I bet it was kind of one sided.
|Apr-15-10|| ||kamalakanta: acirce, I feel you are sincere, but nevertheless cruel towards Bronstein.|
Let us apply your logic to other players: Fischer, for example. If he intended to abandon the game, then he should not have played in the World Championship title at all! He should have left others, who really wanted to gain the title AND defend it, play on!....
Of course Fischer's situation was a little more complex than that...but so was Bronstein's.
We can make very harsh and heartless judgements on anyone.
You must remember Bronstein was a very sensitive person, someone who spent most of World War II near the front lines, someone who saw his generation perish. In his country, most people his age died in the war. Millions upon millions! I can't even imagine how it feels to see most of your own generation disappear! Yet he had to endure this....
Add that to the fact that the Stalin regime sent Bronstein's father unjustly to the Gulag for six years, and broke his health in doing so, and that if he had become World Champion, he would have been representing that same Stalinist regime which he despised, and you start getting a more complete picture of the complexity of the situation Bronstein was in.
He has stated that all he wanted to do was to prove that Botvinnik was not invincible, so yes, he had to play that match to prove it. And he did prove it; Botvinnik did not beat him; the score was even at the end. Point made, even if Botvinnik retained his title......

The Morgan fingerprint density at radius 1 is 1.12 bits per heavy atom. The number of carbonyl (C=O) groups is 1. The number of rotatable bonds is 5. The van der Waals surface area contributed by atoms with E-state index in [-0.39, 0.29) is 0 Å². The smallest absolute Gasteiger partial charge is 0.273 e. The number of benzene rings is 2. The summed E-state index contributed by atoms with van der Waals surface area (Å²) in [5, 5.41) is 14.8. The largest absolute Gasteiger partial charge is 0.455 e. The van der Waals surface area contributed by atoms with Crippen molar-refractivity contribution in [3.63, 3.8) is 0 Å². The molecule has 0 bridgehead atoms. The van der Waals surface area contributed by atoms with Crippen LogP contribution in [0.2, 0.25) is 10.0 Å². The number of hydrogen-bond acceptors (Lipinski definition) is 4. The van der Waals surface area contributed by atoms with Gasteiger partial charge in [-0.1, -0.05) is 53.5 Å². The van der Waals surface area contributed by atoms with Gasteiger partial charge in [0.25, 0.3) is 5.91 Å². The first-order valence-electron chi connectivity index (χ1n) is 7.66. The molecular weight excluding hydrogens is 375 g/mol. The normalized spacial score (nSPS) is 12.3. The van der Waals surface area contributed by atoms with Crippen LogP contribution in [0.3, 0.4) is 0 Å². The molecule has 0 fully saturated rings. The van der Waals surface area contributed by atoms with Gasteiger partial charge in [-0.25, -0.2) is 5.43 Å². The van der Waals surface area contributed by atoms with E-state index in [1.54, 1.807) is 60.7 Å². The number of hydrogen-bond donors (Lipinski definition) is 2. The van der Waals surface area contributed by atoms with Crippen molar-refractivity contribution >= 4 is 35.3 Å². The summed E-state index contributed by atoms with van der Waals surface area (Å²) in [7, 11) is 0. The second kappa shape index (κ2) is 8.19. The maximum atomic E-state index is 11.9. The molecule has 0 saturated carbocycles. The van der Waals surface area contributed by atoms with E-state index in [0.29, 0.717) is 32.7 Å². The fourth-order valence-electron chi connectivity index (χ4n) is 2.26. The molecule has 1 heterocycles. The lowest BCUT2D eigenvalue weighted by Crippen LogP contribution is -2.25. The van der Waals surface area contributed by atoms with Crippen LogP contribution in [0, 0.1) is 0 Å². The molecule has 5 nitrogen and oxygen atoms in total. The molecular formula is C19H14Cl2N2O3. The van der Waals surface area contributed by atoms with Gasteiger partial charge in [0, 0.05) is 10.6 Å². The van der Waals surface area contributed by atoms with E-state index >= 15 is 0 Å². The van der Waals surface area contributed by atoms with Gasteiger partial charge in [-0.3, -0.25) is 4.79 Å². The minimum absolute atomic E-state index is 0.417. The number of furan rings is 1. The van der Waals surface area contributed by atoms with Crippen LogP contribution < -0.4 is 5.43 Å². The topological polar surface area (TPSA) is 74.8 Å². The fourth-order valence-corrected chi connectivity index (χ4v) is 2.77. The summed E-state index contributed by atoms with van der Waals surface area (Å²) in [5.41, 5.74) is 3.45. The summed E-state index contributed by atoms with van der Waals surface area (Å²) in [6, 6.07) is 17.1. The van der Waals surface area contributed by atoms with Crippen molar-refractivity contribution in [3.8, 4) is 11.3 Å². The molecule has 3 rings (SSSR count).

|Apr-15-10|| ||acirce: <Let us apply your logic to other players: Fischer, for example. If he intended to abandon the game, then he should not have played in the World Championship title at all!>|
That's not my logic.
And I don't see how I am being "cruel" or "harsh" or "heartless" towards Bronstein.
<Add that to the fact that the Stalin regime sent Bronstein's father unjustly to the Gulag for six years>
How do you know it was unjust?
|Apr-15-10|| ||I play the Fred: <How do you know it was unjust?>|
14th December 1955
Concerning the contents of your request which was addressed to the Office of the Prosecutor of the USSR to revise the file of your husband Bronstein I. B., we inform you that it has now been revised and stopped because of the absence of any evidence that a crime had been committed.
Deputy regional office of the prosecutor concerning special cases, advisor to the Justice Dept.